For example, I'll be sitting in the lounge with the people on my floor, just talking about how everyone's days went. Someone will turn to someone else and ask something along the lines of, "When are we going to so-and-so's place tonight?" Sometimes it'll even be, "Are you ready to go to so-and-so's place now? Okay, we'll see you later, Taylor!"

It's little things like that, little things that remind me I don't have a "friend group." And it's been like that forever. I don't have the same people to keep me company 24 hours of the day, the same people to do absolutely everything with, and the same people to cling to like glue. I don't have a whole cast of characters to entertain me and care for me and support me. Sometimes, especially when it feels obvious to me, not having a "friend group" makes me feel like a waste of space. If I don't have more friends than I can count, what's the point in trying to make friends at all?

I can tell you that there is a point. As a matter of fact, just because I don't have a close-knit clique doesn't mean I don't have any friends. The friends I have come from all different walks of life, some are from my town back home and some are from across the country. I've known some of my friends for years, and others I've only known for a few months. It doesn't really matter where they come from, though. What matters is that the friends I have all entertain me, care for me, and support me. Just because I'm not in that "friend group" with all of them together doesn't mean that we can't be friends to each other.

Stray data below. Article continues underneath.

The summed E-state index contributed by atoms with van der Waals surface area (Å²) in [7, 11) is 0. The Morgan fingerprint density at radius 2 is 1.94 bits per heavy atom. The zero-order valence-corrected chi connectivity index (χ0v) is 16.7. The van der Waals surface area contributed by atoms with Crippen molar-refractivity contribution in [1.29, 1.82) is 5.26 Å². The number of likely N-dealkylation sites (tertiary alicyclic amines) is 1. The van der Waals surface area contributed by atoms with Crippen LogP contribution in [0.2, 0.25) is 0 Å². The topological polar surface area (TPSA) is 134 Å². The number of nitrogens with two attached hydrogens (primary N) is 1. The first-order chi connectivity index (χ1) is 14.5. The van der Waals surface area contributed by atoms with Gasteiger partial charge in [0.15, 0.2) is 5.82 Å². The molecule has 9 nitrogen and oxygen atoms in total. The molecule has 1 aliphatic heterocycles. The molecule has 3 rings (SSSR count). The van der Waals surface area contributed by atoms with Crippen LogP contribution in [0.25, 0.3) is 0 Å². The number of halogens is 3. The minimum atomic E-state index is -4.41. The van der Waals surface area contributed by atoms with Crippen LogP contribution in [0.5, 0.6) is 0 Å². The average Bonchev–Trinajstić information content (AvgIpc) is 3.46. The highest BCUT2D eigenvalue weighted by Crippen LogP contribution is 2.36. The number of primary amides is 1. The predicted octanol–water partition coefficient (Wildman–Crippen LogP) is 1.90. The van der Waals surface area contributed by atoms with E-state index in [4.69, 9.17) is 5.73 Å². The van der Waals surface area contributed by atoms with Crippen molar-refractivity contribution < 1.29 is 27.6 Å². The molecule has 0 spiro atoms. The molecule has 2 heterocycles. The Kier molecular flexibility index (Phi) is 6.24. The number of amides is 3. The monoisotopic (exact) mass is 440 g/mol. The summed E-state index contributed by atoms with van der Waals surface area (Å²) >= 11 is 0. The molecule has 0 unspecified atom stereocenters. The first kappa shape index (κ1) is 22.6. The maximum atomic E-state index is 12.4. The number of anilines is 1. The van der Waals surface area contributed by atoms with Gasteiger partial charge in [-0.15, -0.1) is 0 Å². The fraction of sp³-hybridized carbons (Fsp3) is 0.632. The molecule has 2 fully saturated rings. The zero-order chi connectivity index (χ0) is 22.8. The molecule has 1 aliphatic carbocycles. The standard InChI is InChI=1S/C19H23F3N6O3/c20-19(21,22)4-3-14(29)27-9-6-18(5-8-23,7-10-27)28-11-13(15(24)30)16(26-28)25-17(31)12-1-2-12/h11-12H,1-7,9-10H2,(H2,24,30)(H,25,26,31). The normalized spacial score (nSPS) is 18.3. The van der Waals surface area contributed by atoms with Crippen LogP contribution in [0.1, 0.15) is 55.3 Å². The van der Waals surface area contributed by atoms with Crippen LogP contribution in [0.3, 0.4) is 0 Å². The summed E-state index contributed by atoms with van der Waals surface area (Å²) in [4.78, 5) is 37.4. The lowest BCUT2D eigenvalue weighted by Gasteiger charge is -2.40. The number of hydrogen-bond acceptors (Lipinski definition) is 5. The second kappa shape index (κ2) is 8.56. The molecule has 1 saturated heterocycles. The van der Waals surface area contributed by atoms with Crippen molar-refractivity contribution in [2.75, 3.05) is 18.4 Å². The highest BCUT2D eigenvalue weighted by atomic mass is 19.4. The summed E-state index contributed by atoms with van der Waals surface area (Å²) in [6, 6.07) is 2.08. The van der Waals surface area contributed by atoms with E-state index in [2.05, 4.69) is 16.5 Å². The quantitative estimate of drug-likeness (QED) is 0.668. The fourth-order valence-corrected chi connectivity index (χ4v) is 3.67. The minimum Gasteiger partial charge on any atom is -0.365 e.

Still, I hate avoiding sticking myself in a box, and I'm not afraid to seek out friendships. I've noticed that a lot of the people I see who consider themselves to be in a "friend group" don't really venture outside the pack very often. I've never had a pack to venture outside of, so I don't mind reaching out to new people whenever.

I'm not going to lie, when I hear people talking about all the fun they're going to have with their "friend group" over the weekend, part of me wishes I could be included in something like that. I do sometimes want to have the personality type that allows me to mesh perfectly into a clique. I couldn't tell you what it is about me, but there is some part of me that just happens to function better one-on-one with people.

I hated it all my life up until very recently, and that's because I've finally learned that not having a "friend group" is never going to be the same as not having friends.

SEE ALSO: To The Girls Who Float Between Friend Groups

Cover Image Credit: wordpress.com

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Buying New Clothes Every Month Has Been The Key To Helping Me Become Happy With My Body Again

Loving my body in new outfits has boosted my self image so much.

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Being body-positive has been really hard for me to do throughout 2019, despite there being an overwhelming surge in body-positivity around me, whether through my friends and family or YouTube. I look in the mirror and what I see is someone I want to make a jean size or two smaller like in the past. That being said, I've slowly been coming around to accepting the body I have now, instead of bashing it constantly. A key way I've come to accept the body I'm in now is through buying myself something new every month, like a new T-shirt or a pair of jeans or sneakers that help me see myself in a positive light. When I'm in a new outfit, I feel invincible. I don't think about how pudgy my stomach is, or about the hair I have growing in random places, like my neck or on my nose (yes, not just in, but ON too).